For the love of science and music

3 January 2017
How does a science/law student still pursue a love of music?

The first entry in a series where we ask our students to tell us about their passions and pursuits outside of the sciences.

Image courtesy of John Appleyard

Calida Tang studies a Bachelor of Science and Bachelor of Laws and plays viola in the Sydney Youth Orchestra. She is the Vice President of the Women in Science Society and President of the Physics Society



I’ve been playing music since I was quite young, learning violin, viola and some piano, and I have always participated in school music groups such as orchestra or chamber choirs. However after leaving school and starting my combined Science/Law degree at the University of Sydney, I had to push myself to continue making music. I did this by joining Sydney Youth Orchestras as well as performing in some paid quartet gigs at weddings or for music artists.

The most important reason for continuing to engage with music was that without it, it felt like something was missing – it has always been a part of my life. For me, merely listening to music being performed is a completely different experience to being involved in the playing of it. I could not be content with leaving my instrument case to gather dust after I started at university. In some ways, it was also very challenging. 

It’s a never-ending journey of learning and understanding

With the high contact hours most science students would experience, attending full day rehearsals during busy weeks with imminent assessments and quizzes often made me question whether I made the right choice to persevere with making music in a high calibre orchestra. Yet when I am on the stage with fellow musicians giving life to Janáček’s eclectic Cunning Little Vixen, Vaughan Williams’ grand Sea Symphony or Debussy’s fantastical La Mer, the answer in my head is always undoubtedly yes.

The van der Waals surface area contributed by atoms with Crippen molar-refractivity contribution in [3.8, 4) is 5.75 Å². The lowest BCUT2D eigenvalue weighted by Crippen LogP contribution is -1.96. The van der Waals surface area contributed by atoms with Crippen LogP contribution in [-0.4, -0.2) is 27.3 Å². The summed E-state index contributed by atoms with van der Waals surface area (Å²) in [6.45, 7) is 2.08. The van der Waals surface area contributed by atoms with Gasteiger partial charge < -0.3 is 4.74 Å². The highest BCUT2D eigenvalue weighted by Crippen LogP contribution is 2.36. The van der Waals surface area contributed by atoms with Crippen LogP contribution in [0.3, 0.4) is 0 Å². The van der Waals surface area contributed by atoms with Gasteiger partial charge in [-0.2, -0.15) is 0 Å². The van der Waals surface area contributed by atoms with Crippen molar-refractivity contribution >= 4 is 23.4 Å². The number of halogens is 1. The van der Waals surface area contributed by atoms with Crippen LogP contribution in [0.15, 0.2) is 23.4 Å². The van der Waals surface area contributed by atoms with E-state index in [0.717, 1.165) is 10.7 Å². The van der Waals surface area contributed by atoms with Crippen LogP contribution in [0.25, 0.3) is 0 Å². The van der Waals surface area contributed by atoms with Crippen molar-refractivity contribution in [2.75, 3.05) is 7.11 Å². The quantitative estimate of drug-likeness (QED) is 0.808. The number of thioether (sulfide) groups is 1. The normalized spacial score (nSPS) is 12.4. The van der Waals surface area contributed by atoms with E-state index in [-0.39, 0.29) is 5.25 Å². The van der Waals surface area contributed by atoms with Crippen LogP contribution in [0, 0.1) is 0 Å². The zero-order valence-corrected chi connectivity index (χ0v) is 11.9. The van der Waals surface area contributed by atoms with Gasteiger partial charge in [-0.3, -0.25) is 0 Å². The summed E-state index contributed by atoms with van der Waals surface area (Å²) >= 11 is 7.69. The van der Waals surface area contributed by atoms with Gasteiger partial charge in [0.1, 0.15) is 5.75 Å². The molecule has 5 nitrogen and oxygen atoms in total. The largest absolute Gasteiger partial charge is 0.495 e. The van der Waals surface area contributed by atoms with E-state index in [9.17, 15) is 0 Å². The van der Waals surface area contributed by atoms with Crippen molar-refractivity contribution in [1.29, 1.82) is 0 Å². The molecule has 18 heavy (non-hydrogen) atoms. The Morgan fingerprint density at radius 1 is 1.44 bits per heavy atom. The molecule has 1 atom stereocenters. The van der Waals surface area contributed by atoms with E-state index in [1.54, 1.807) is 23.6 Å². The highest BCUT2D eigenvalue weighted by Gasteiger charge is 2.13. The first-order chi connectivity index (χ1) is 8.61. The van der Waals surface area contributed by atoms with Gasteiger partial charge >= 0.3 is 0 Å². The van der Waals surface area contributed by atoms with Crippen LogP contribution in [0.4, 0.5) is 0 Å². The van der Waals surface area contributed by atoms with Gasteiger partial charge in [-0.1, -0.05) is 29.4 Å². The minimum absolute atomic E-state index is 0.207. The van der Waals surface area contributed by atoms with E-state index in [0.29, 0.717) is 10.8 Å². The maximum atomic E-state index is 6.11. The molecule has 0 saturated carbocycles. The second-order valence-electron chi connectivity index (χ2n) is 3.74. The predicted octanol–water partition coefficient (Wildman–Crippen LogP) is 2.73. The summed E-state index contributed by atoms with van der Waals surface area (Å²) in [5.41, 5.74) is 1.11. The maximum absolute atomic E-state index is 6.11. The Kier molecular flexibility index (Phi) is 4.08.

I even see the intensive rehearsals as part of the creative process, enabling me to learn and discover the nuances and unique stories behind each piece and ultimately to give life to the visions of composers who I have never met. It’s a never-ending journey of learning and understanding in a different manner than encountered in university lectures.

I could not be content with leaving my instrument case to gather dust after I started at university

My musical pursuits are undoubtedly integral to my life while at university and I would say that they complement my science degree because they are so different from what I learn about. While my study of physics helps to understand the world around me, it falls short of explaining the deep emotional connection humans have to music.

Sound waves may shed light on how different intervals or timbres are produced from a source, but it does not begin to explain why the combinations and permutations of such can evoke such strong emotive responses in people. While I wouldn’t say that science itself lacks emotion and excitement, musical performance is my way of connecting with that innate interest in sound and satisfying my creative desires.

It has been said that mathematics is a universal language which can bridge together people of different backgrounds and nationalities. I believe music is similar in its universality. Its ability to tell stories throughout time and space is, in my opinion, magical in contrast to science and that is why I continue to engage with it for balance and diversity.


If you're a science student with an interesting or intriguing passion outside the lab and would like to share your story – let us know.